Singapore is the second best market globally to attract, grow and retain talent, according to a report by INSEAD. Switzerland took the top spot, the UK took third place, while the US was placed at number 4.
INSEAD’s annual Global Talent Competitiveness Index (GTCI) report is produced in partnership with The Adecco Group and the Human Capital Leadership Institute of Singapore (HCLI). The theme of this year’s report was “Talent and Technology: Shaping the Future of Work.”
Essentially, the report argued that while tech advancements will continue to disrupt the workplace and displace jobs, new opportunities will also be created.
“People, machines, and algorithms are combining to create an unfolding future for work where new skills will need to be provided and acquired. While routine, repetitive, and dangerous tasks continue to move from people to machines and robots, individuals, organisations, and our educational systems will need to adapt to a work environment in which career changes will be part of a typical working life,” said the report.
The top ranking countries share similar traits, including “educational systems that meet the needs of the economy, employment policies that favour flexibility, mobility and entrepreneurship, and high connectedness of stakeholders in business and government.”
In this regard, the report stated that Singapore is a top performer in enabling and attracting talent. It praised the country’s digital vision and strategy, flexible labour market, strong city-state ecosystem and a forward-thinking education system that was able to adapt to market and economic needs.
“Talent attraction, development, and retention, along with enabling, are not just issues of concern to the ministries of labour or education…they are the focus of all ministries, within the scope of an all-embracing Smart Nation strategy,” said the report on the Singapore government’s united stand of talent development.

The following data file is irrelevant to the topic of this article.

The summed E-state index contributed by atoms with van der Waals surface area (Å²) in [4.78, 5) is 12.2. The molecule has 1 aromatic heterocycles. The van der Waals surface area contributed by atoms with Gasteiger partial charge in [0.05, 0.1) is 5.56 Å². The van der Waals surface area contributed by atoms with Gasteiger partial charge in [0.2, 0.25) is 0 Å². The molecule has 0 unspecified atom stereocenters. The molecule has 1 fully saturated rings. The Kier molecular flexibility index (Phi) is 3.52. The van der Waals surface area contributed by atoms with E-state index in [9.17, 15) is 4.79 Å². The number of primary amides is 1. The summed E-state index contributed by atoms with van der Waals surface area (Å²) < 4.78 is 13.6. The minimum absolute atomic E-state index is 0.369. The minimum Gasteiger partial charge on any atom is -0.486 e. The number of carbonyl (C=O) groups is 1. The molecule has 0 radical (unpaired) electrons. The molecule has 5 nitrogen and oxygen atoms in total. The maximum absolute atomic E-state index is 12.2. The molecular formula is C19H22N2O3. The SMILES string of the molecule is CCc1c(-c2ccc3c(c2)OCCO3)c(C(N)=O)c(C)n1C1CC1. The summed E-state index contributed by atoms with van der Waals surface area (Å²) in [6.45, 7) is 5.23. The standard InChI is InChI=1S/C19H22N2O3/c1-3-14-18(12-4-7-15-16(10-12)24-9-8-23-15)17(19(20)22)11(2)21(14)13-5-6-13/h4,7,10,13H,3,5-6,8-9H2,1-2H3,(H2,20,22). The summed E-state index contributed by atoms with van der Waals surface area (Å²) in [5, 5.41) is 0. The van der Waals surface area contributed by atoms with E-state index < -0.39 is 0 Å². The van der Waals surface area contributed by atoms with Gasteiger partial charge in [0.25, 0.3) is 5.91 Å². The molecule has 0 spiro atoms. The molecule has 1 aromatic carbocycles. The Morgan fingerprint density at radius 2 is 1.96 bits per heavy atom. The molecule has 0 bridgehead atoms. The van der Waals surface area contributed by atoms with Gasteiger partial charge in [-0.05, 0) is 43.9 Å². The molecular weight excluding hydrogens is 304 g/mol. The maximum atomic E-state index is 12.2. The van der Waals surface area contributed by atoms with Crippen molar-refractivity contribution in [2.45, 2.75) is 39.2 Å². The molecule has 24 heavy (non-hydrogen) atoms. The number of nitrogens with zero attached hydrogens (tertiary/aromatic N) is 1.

But it also said the city-state can improve in helping employees access growth opportunities and producing more innovation. Singapore’s tolerance of immigrants also scored relatively poorer.
Singapore’s neighbour Malaysia, was ranked 28th on the index. The country scored well in enabling talents and growing vocational and technical skills, but it scored lower with regards to “tolerance of minorities”. However, it is still able to attract foreign talent due to conducive management and growth opportunities.
Down south, the Singapore’s bigger — and more fragmented — neighbour Indonesia was ranked 90th on the index. The report stated that while Indonesia needs to improve in all areas, many business leaders are already attracted to the country’s potential for highly-skilled talent. National work-based learning systems are already being set up in Indonesia.
But the report also cautioned against ‘premature industrialisation’ in the developing nation and urged the country to invest in upskilling its workforce and rethink its growth models first.
“Technology has a profound impact on the nature and structure of work. In this digital era where work is constantly evolving, a premium is placed not on employees who possess the highest level of technical competencies, but on those who have the ability to learn and re-learn on the job. Many employees will find themselves facing technological and structural unemployment if they do not re-invent themselves ,” said Su-Yen Wong, CEO of Human Capital Leadership Institute, in an official press release.
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